2008 Joint Meeting of The Geological Society of America, Soil Science Society of America, American Society of Agronomy, Crop Science Society of America, Gulf Coast Association of Geological Societies with the Gulf Coast Section of SEPM

Paper No. 4
Presentation Time: 8:50 AM

Goliath's and Mystery Caves Minnesota: Epigenic Modifications and Extension of Preexisting Hypogenic Conduits

ALEXANDER Jr, E. Calvin, Geology & Geophysics, University of Minnesota, 108 Pillsbury Hall, 310 Pillsbury Dr. SE, Minneapolis, MN 55455, BARR, Kelton D.L., Braun Intertec Corp, 11001 Hampshire Ave. S, Minneapolis, MN 55438 and ALEXANDER, Scott, Geology and Geophysics, Univ of Minnesota, Pillsbury Hall, Minneapolis, MN 55455, alexa001@umn.edu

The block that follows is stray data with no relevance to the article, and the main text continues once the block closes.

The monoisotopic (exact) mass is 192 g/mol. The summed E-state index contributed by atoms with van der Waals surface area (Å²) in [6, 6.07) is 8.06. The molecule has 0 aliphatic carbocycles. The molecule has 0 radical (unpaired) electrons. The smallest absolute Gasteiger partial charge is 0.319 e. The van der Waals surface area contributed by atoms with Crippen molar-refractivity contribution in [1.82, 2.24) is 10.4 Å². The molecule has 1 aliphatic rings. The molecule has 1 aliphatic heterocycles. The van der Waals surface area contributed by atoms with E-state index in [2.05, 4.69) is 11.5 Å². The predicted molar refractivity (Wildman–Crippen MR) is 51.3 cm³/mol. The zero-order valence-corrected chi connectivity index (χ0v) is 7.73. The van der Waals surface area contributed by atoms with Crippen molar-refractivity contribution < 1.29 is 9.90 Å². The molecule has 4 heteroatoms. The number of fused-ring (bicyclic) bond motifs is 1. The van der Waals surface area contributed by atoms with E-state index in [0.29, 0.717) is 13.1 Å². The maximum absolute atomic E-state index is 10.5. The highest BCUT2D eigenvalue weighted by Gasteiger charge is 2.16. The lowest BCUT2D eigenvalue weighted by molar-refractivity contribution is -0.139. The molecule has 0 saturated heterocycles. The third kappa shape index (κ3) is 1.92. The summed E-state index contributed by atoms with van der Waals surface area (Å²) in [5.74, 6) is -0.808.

Mystery and Goliath's Caves are developed in the Ordovician Dubuque and Stewartville Formations of the Galena Group in Fillmore County, MN. Both caves currently function as epigenic karst systems with allogenic surface streams sinking into the caves, running underground through the caves and ultimately resurging a surface springs a few kilometers away. Passages in both caves are locally controlled by vertical joints in the nearly flat-lying carbonate bedrock, but the water flow directions are from the recharge points to the springs and do not correspond to the systematic joint directions. Both caves contain major, often straight, joint-controlled, passages that appear to pre-date the current epigenic drainage systems. These old passages contain clear hypogenic features (Klimchouk, 2007) and strong indicators of slow paleoflows opposite of the current, more rapid vertical and horizontal epigenic water flow directions. The older hypogenic passages are connected and modified by distinct, younger epigenic passages – often with very sharp transitions back and forth between the two passage types. The epigenic flows are sometimes actively removing sediment accumulations that have partially clogged the hypogenic passages. In other places the epigenic water flow is currently incising vadose canyons into the hypogenic passages. The hypogenic passages evidently represent ancient, deep, compartmentalized flow systems that predate the present topography. “Ancient” is poorly constrained to be older than the oldest speleothems (>300 ka) and younger than the bedrock (~440 Ma). These ancient cave passages are being reactivated by epigenic systems – in the process of their destruction by general erosion of the landscape. The authors hope that the current active discussion about hypogene versus epigene speleogenesis does not degenerate into a “one or the other” debate. Both processes happen and are important parts of the development of karst aquifers and caves.